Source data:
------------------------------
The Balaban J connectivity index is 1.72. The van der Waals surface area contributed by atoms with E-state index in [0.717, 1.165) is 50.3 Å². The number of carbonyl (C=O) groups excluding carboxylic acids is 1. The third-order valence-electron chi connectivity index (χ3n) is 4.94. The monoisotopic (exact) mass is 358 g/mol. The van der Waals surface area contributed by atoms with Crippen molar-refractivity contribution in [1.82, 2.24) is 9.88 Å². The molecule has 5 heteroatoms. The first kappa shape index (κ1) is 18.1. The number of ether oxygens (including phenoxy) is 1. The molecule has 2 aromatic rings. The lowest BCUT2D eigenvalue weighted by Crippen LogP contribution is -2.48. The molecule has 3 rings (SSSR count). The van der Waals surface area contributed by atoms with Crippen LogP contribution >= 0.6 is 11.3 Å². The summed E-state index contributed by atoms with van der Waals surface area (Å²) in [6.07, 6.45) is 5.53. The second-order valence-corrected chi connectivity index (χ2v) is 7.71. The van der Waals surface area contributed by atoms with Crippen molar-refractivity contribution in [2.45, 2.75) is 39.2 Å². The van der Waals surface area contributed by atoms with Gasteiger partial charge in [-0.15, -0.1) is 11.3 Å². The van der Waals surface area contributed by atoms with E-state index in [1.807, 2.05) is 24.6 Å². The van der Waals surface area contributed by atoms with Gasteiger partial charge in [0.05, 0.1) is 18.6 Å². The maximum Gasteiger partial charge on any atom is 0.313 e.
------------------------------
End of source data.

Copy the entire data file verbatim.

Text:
The Balaban J connectivity index is 1.72. The van der Waals surface area contributed by atoms with E-state index in [0.717, 1.165) is 50.3 Å². The number of carbonyl (C=O) groups excluding carboxylic acids is 1. The third-order valence-electron chi connectivity index (χ3n) is 4.94. The monoisotopic (exact) mass is 358 g/mol. The van der Waals surface area contributed by atoms with Crippen molar-refractivity contribution in [1.82, 2.24) is 9.88 Å². The molecule has 5 heteroatoms. The first kappa shape index (κ1) is 18.1. The number of ether oxygens (including phenoxy) is 1. The molecule has 2 aromatic rings. The lowest BCUT2D eigenvalue weighted by Crippen LogP contribution is -2.48. The molecule has 3 rings (SSSR count). The van der Waals surface area contributed by atoms with Crippen LogP contribution >= 0.6 is 11.3 Å². The summed E-state index contributed by atoms with van der Waals surface area (Å²) in [6.07, 6.45) is 5.53. The second-order valence-corrected chi connectivity index (χ2v) is 7.71. The van der Waals surface area contributed by atoms with Crippen molar-refractivity contribution in [2.45, 2.75) is 39.2 Å². The van der Waals surface area contributed by atoms with Gasteiger partial charge in [-0.15, -0.1) is 11.3 Å². The van der Waals surface area contributed by atoms with E-state index in [1.807, 2.05) is 24.6 Å². The van der Waals surface area contributed by atoms with Gasteiger partial charge in [0.05, 0.1) is 18.6 Å². The maximum Gasteiger partial charge on any atom is 0.313 e.